"There was Saul, lying asleep inside the camp with his spear stuck in the ground near his head. Abner and the soldiers were lying around him." (26:7)
They were all asleep, the narrator tells us: "They were all sleeping, because the LORD had put them into a deep sleep." (26:12b)
Abishai and David engage in a hushed argument. Abishai boasts that he will kill Saul "with one thrust of my spear. I won't strike him twice!" (26:8). But David won't let him. Look carefully at David's reasoning, since it clearly explains the nature of his faith in Yahweh:
"9 Don't destroy him! Who can lay a hand on the LORD's anointed and be guiltless? 10 As surely as the LORD lives, the LORD himself will strike him; either his time will come and he will die, or he will go into battle and perish. 11 But the LORD forbid that I should lay a hand on the LORD's anointed." (26:9-11a)
David knows that he himself has been anointed by the Lord. But he realizes that this doesn't give him the right to kill another person God has anointed. He trusts God to take care of Saul on his own, rather than take matters into his own hands.
When you think about it, this is what separates David from any other local warlord of his time. David is not a mere opportunist. He is a man of devout faith.
Many times you and I are tempted to do the expedient thing rather than the right thing. We are tempted by power, by money, by sex, and when an opportunity comes to advance our own cause we take it. That's what Satan's followers do, not Christ's disciples. David, who is a type of Christ, provides an amazing Old Testament example of Jesus' obedience to the Father. The Apostle Paul wrote:
"3 Do nothing out of selfish ambition or vain conceit, but in humility consider others better than yourselves. 4 Each of you should look not only to your own interests, but also to the interests of others. 5 Your attitude should be the same as that of Christ Jesus:
6 Who, being in very
did not consider equality with God something to be grasped,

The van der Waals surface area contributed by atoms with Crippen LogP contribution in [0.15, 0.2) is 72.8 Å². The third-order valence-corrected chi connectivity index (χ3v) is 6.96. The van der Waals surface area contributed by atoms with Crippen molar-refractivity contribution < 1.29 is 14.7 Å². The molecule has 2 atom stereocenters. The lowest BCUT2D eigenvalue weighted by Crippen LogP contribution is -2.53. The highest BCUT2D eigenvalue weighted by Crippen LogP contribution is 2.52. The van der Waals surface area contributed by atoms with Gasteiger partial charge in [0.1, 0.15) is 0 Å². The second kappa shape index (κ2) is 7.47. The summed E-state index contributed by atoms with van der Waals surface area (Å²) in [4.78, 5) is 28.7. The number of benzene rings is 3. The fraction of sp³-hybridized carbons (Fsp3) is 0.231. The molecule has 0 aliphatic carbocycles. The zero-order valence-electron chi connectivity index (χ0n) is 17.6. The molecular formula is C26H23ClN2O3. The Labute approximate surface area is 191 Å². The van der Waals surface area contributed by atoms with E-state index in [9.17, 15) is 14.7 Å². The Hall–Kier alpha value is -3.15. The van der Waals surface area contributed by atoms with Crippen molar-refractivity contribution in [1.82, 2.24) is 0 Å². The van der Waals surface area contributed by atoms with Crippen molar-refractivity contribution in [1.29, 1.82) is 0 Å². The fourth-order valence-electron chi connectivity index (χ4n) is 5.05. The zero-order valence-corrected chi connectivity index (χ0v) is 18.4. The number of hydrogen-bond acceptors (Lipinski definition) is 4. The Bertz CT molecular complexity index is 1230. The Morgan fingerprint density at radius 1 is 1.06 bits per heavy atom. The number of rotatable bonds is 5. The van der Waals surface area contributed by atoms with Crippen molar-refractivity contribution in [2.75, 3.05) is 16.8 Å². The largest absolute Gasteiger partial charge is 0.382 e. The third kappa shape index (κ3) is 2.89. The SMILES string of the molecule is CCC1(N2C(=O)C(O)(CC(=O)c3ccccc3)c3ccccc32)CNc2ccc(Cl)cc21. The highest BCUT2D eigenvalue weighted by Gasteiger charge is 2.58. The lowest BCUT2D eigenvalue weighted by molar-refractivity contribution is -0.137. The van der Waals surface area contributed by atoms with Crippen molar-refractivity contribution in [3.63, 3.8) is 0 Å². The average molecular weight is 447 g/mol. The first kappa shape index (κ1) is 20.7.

7 but made himself nothing,
taking the very nature of a servant,
being made in human likeness.
8 And being found in appearance as a man,
he humbled himself and became obedient to death --
even death on a cross!
9 Therefore God exalted him to the highest place
and gave him the name that is above every name...." (Philippians 2:3-9)
Dear friend, what do you do when you are tempted to get great gain, even if it means taking a shortcut that you know is out of God's will?
But David has a noble purpose: to redeem his good name. Saul has, no doubt, been smearing David as a dangerous rebel and outlaw, in order to justify his paranoid -- and expensive -- pursuit. So David says to Abishai,
"Now get the spear and water jug that are near his head, and let's go." (26:11b)
The spear seems to be Saul's symbol of kingly authority, something like a scepter that he often holds or keeps nearby (18:10) -- perhaps as a protection against assassins. We read earlier:
"Saul, spear in hand, was seated under the tamarisk tree on the hill at Gibeah, with all his officials standing around him." (22:6)
Saul always seems to have his spear at his side, both indoors and out. He had thrown his spear at both David (18:10-11; 19:10) and Jonathan (20:33) when he was upset. In fact, Saul's spear is unique in Israel, since in this early Iron Age culture, the Philistines have a monopoly on ironsmiths, so only Saul and Jonathan possess iron-tipped spears (13:19, 22).
Thus, when David takes Saul's spear (representing his kingly power) and his personal water jug (representing life-sustaining resources), David is symbolically stripping Saul of both social standing and life.
Once David has retreated from Saul's army a safe distance, he begins to taunt Saul's general, Abner, for the serious security breach of the king's bodyguard that would allow an enemy so close to the king's person. Abner is silent. But Saul recognizes David's voice and calls out to David as "my son."
David presents his case publicly before Saul and before his entire shamed army:
- David is innocent of any plot against the king (25:18), proved by not killing him when he has the chance.
- David has been unjustly deprived of Yahweh worship, "my share in the Lord's
inheritance" (25:19b). Saul has driven him away from worship at the tabernacle
(Soon he will have to leave Israel entirely, to take refuge with the
Philistines.) Exclusion from the sanctuary is intensely painful to David. In the